RENTON, Wash. - K.J. Wright wanted to scream. The situation dictated he whisper.
When Wright wasn't taken in the third round of the NFL draft Friday, the Mississippi State linebacker knew that Saturday could get a little odd and a little awkward. Wright knew he was going to get drafted. The problem came with the timing.
Would Wright get the phone call he's always wanted to receive in the middle of his college graduation ceremonies?
"As soon as I got off the phone, two minutes later I had to go up there and walk across the stage," Wright said.
The drafting of Wright was the beginning of a busy final day of the NFL draft for the Seattle Seahawks. Picking seven times in the final three rounds, Seattle addressed mostly the defensive side of the ball after spending the first two days working to better an offensive line that was a constant problem in Pete Carroll's first season.
Seattle grabbed a trio for its secondary with Stanford cornerback Richard Sherman, Appalachian State free safety Mark LeGree, a three-time Associated Press FCS first-team all-American, and Clemson cornerback Byron Maxwell.
The Seahawks closed out the day by drafting defensive lineman Lazarius "Pep" Levingston from LSU and Southern California outside linebacker Malcolm Smith, both in the seventh round.
The only offensive player Saturday drafted was 6-foot-5 Georgia wide receiver Kris Durham in the fourth round, a stark turn from the first two days when Seattle focused on the offensive line and took Alabama's James Carpenter and Wisconsin's John Moffitt.
About the only lingering position Seattle didn't address -- and most expected them to -- was quarterback. Charlie Whitehurst is the only QB under contract.
"Overall, I think we were able to really improve the athleticism and speed of our team and then we were able to do some things up front from a strength and toughness standpoint," Seattle general manager John Schneider said.
Wright's size and his ability to be used in a variety of ways is was attracted the Seahawks. He played in all 47 games during his career for the Bulldogs, starting 35. He finished his career at Mississippi State with 259 total tackles and nine sacks.
At nearly 6-foot-4 and almost 250 pounds, Wright could be a hybrid player in the Seahawks defense, potentially used as an outside linebacker or a pass-rushing defensive end. He's in the mold of defensive ends Chris Clemons, who had 11 sacks last season, and Dexter Davis, who was taken in the seventh round a year ago.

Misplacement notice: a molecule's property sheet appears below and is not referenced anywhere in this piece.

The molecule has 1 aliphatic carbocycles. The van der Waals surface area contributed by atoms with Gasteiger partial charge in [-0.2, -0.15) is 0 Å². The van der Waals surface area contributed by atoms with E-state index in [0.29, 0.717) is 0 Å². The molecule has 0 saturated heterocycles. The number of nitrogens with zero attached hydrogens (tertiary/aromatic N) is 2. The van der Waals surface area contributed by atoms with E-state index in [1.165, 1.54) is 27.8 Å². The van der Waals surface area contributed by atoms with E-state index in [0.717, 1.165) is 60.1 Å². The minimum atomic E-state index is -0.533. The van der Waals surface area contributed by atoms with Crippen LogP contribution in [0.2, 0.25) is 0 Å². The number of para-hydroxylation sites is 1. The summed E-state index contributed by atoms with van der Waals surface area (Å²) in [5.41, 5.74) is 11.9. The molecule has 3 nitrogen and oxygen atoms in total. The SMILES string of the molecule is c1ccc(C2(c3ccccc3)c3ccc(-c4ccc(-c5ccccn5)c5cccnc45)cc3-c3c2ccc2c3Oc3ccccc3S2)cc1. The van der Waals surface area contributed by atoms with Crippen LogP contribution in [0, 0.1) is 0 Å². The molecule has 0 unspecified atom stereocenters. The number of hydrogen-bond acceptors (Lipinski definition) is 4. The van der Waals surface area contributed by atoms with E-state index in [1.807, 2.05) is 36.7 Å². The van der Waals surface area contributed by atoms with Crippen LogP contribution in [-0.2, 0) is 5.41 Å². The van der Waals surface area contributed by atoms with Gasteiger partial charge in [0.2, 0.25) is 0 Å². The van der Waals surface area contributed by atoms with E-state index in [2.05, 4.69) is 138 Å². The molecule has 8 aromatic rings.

Wright just wished he could have celebrated the way he wanted, or the way the Seahawks expected.
"My mind was going everywhere. I had to whisper, because I really couldn't talk to them in line, I couldn't say everything I wanted to," Wright said. "It was a little different."
It was Carroll who finally found out what was going on after first talking with Schneider.
"I just thought he was being pretty quiet," Schneider said.
Sherman nearly became one of Carroll's players at Southern California, being recruited by Carroll out of Dominguez High in Compton, Calif. Carroll told Sherman he could be a "lockup" cornerback for the Trojans, prompting Sherman to use "lockup" as part of his email address ever since.
But Sherman decided he wanted to make a statement that kids from Compton could go to a school like Stanford and decided playing on The Farm was the route he wanted to take.
"It's hard for people to understand that you can be an athlete and have high academics standards and achieve high academic things," Sherman said. "So I really wanted to make that known to people that you can go to Stanford from Compton."
Sherman has only two seasons playing at cornerback, making the switch before his junior year after starting at wide receiver. But he fits the mold of what Seattle wants in its defensive backs -- big. Sherman stands 6-foot-2 and nearly 200 pounds. Same goes for LeGree and Maxwell, both of them 6 feet and around 210 pounds.
LeGree was one of the top small college players in the country and was the active NCAA leader in interceptions with 22 at the end of last season. It was a remarkable rise for LeGree, who went to a small high school in Georgia with a graduating class of just 28 and got just one offer -- Appalachian State -- for college.
His first college game was Appalachian State's upset of Michigan back in 2007.
"I am so thankful that one school felt like I could come in and contribute to a team. I made the most of my opportunity," LeGree said. "I just wanted to play college football for four more years and go to school for free."
Schneider and the Seahawks weren't deterred by LeGree playing against a lower level of competition. Nor were they turned away by Smith and a disease of the esophagus that he eventually needed surgery to repair, or the fact that Durham had just 32 catches his final season at Georgia.
Schneider said they feel each guy can fill a niche for the Seahawks.
"We feel very good about what happened in these picks and I think that's because our information was clear and connected so well and we worked together so cleanly," Carroll said.